COMPANY CULTURE. How to optimize internal competition

The level of internal competition is an important aspect of company culture. Some companies have an exacerbated level of internal competition. Other organizations are overly consensus oriented. These two extremes are not optimal, because employees cannot cooperate efficiently. We should therefore aim to move to health internal rivalry. This video outlines how to achieve this.

Internal competition is in my eyes a very important aspect of company culture, which we might not always pay the necessary attention to.

I guess we would all agree that we want to compete externally. We would certainly also agree that there is a certain “natural” level of internal competition, because people will compete for roles internally.

But I guess you are also aware of certain companies with a very high level of internal competition. I would call this the exacerbated internal competition.

And on the other extreme there are certain organizations that are very consensus oriented where there is a lack of internal competition.

So that means that there is probably a middle ground and I would call that space the healthy internal rivalry.

I believe that it is in this middle ground that we can have the highest level of cooperation in the organization.

Cooperation cannot really exist if everyone is competing against each other. And cooperation can also not really exist if problems are dealt with much more in a political way and not by working together efficiently.

We should therefore aim to establish this healthy rivalry in our organizations, because that is how we can be productive and win the external battle.

I would like to outline here 5 levers that we have to influence the level of competition in the company.

1) Objective setting

The way objectives are set has a significant impact. It is advisable to ensure that in addition to individual performance, the contribution to collective objectives is assessed and valued. Team and company level achievements should be taken into consideration as well. That balance between the individual performance and the active contribution to collective success is the fertile ground for healthy rivalry.

2) Recognition

The way performance is recognized plays an important role as well. Are team and company level successes celebrated and are people proud of what they have achieved all together? Or are the individual heros put forward?

3) Selection decisions

We should check how selection decisions are made. We said in the introduction that there is of course competition for roles. That is normal and very healthy.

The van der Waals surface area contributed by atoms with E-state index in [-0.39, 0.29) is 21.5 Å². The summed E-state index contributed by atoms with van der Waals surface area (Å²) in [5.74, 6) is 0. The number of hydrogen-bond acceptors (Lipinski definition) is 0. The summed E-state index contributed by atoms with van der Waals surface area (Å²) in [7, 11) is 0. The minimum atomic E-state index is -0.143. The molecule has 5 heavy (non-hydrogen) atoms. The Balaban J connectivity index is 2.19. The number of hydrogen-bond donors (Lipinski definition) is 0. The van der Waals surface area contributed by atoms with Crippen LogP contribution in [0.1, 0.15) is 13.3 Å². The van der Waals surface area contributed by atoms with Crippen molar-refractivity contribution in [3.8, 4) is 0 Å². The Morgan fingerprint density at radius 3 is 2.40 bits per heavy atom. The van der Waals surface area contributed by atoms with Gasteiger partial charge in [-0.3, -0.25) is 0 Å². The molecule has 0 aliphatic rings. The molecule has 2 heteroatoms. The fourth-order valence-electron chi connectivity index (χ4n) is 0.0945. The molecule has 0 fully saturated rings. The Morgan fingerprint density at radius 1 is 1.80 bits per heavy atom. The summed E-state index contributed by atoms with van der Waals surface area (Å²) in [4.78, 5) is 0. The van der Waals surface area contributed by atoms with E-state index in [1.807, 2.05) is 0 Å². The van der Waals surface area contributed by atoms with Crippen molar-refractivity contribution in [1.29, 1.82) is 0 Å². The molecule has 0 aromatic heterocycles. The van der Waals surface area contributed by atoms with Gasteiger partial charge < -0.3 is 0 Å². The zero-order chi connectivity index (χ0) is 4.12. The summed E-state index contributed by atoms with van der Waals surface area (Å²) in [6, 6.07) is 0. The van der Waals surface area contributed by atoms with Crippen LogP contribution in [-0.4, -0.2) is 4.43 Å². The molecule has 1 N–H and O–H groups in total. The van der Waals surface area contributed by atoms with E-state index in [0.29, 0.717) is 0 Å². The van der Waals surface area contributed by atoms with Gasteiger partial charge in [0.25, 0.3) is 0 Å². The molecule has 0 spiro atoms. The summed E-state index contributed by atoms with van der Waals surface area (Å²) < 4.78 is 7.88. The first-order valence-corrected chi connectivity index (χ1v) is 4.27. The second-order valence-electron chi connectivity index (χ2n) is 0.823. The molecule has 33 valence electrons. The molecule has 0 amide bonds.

What is important is that people in the organization understand what criteria are used to make these selection decisions. And we should make it clear that these criteria do not onlyinclude the individual performance but that they also cover the contribution someone has made to the development of their teams and of the broader organization.

4) Leadership

Leadership plays a fundamental role on shaping the company culture in general and also specifically on this question of internal competition. Command & Control is usually the dominant leadership mode in the two extremes of exacerbated competition and of consensus orientation.

Leaders should aim to move away from this single-minded leadership mode and provide much more visionary leadership as well as coaching and support. This will influence the way people in the organization work together and will allow shape the company culture towards heathy rivalry.

5) Organizational design

Last but not least, organization design plays a key role. It might at first glance look a bit surprising that the company structure can have a direct impact on certain cultural aspects.

I believe that simple and flat organizations where individuals have the space to bring themselves in instead of being under tight managerial control does impact culture.

That is true also for the way processes and governance are defined in the organization. Roles and responsibilities should be sufficiently clearly defined so that people know what is expected from them, but should simultaneously offer opportunities for employees toself-organize, engage and develop their creativity.

The right balance has to be found.

A lack of clarity will lead sooner or later to a level of ambiguity where people will behave increasingly in a political wayto survive in the organization.

In the case of highly rigid organization, the lack of space and flexibility will ultimately lead to exacerbated power plays where the most conflict-oriented individuals will dominate.

Healthy rivalry and collaboration are more likely to occur in organizations which have designed their structure, processes and governance in such a way that clarity on objectives and expectations is existing and thatspace for autonomy for initiative is provided.

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